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3. The First Part of King HENRY VI. 1591. The regular First Part of K. Henry VI. was not published till 1623, at which time it was entered at Stationers' hali by the printers of the earliest folio, under the name of the Third Port of K. Henry VI. In one sense it might be called fo; for two parts had appeared before. But considering the history of that reign, and the period of time it comprehends, it ought to have been called, what in fact it is, 'the FIRST Part of K. Henry VI. Why this First Part was not entered on the Stationers' books with the other two, it is impossible now to determine. That it was written before the Second and Third Parts, Dr. Johnson thinks, appears indubitably from the series of events. “ It is apparent," he says, “ that the Second Part begins where the former ends, and continues the series of transactions of which it pre-fuppofes the first part already known. This is a sufficient proof that the Second and Third Parts were not written without dependence on the First, though they were printed as containing a complete period of history."

I once thought differently from the learned commentator; imagining that the Firji Part of King Henry VI. was not written till after the two other parts. But on an attentive examination of these three plays, I have found sufficient reason to subscribe to Dr. Johnson's opinion.

This piece is supposed to have been produced in the year 1591, on the authority of Thomas Nashe, who in a tract entitled Pierce Pennylejs his Supplication to the Devil, which was published in 1592', exprefly mentions one of the characters in it, who does not appear in the second or third Part of K. Henry VI. nor, I believe, in any other play of that time. “How (says he) would it have joyed brave Talbot,. the terror of the French”, to think that after he had lain two hundred years in his tomb, he should triumph again on the

reason totion of these to other parte Kim

NOTES. - This was the first edition, for it was not entered on the Sta. tioners' books before that year.

s Thus Talbot is described in the first part of K. Henry VI, A& I, fc. iii.

Here, said they, is the terror of the French."
Again in Act V. fo. i.

“ Is Talbot flain, the Frenchmens' only scourge,
66 Your kingdom's terror?"-


stage, and have his bones new embalmed with the tears of ten thousand spectators at least (at several times), who, in the tragedian that represents his person, imagine they behold him fresh bleeding.”

4. SECOND AND THIRD Parts of King Henry VI. 5.5

1592. In a tract already mentioned, entitled Greene's Groatsworth of Witte, &c. which was written before the end of the year 1992, there is, as Mr. Tyrwhitt has obferved", a parody on a line in the Third Part of K. Henry VI. and an allusion to the name of Shakspeare.

These two historical dramas were entered on the books of the Stationers' company, March 12, 1593—4, but were not printed till the year 1600. In their second titles they are called – THE FIRST AND SECOND PARTS of tbe Conten. tion of the two famous Houses of Yorke and Lancaster; but in reality they are THE SECOND and Third Parts of King Henry VI.

In the last chorus of King Henry V. Shakspeare alludes to the Second Part, perhaps to all the parts of K. Henry VI. as popular performances, that had frequently been exhibited on the stage; and expresses a hope, that K. Henry V. may, for their sake, meet with a favourable reception: a plea, which he scarcely would have urged, if he had not been their author.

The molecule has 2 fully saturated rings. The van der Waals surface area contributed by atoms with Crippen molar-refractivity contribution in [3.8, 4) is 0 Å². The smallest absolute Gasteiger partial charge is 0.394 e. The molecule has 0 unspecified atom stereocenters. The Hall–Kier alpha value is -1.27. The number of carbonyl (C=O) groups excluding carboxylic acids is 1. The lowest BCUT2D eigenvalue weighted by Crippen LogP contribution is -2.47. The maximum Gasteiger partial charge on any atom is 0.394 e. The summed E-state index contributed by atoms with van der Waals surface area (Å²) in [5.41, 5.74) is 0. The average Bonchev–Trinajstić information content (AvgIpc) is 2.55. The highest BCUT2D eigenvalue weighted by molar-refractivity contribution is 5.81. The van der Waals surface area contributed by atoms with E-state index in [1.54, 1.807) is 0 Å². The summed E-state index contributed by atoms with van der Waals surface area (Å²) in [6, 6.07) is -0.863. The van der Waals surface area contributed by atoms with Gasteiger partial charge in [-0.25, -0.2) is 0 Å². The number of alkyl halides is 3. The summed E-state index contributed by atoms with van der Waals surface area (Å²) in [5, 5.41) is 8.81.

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ly of this dateer Inn, speakscale. It was May 2, 1608ctrical

6. Pericles, Prince of Tyre, 1592.
There is reason to believe that Pericles, whoever was the
writer of it, was composed about this time. The poet in-
troduces John Gower by way of chorus to it, as Middleton
introduces Rainulph, the monk of Chester, in his Mayor of
Quinborough, and as Thomas Heywood does Skelton and
Fryar Tuck, in his Robert of Huntingdon: performances near-
ly of this date. Ben Johnson, in his ode on the ill recep-
tion of his New Inn, speaks of Pericles as a play of great an-
tiquity, calling it a mouldy tale. It was not entered on the
books of the Stationers' company till May 2, 1608, nor
printed till 1609; but the following stanza, in a metrical

See vol. VI. p. ult.


pamphlet, entitled Pymlico or Run away Redcap, published in 1596, ascertains it to have been written and exhibited on the stage, prior to that year:

Amaz'd I stood, to see a crowd
“ Of civil throats stretch'd out so lowd:
“ As at a new play, all the rooms
« Did swarm with gentles mix'd with grooms;
“ So that I truly thought, all these
« Came to fee Shore", or Pericles.

In this piece are introduced many dumb shews, which were much admired at this time, and they afford one argument against its being the production of Shakspeare; he having never admitted a serious dumb fhew in any play unquestionably his: and having in Hamlet, four years after the date here assigned to Pericles, expressly marked his disapprobation of them, by calling them inexplicable. Dryden, however, seems to have thought Pericles genuine, and our author's first composition:

« Shakespeare's own muse his Pericles first bore,
"The Prince of Tyre was elder than the Moors,"

7. Locrine, 1593. Entered on the Stationers' books July 20, 1594. Print*ed in 1595, without any author's name. In the title-page this piece is said to be newly set forth, over seene and corrected by W. S.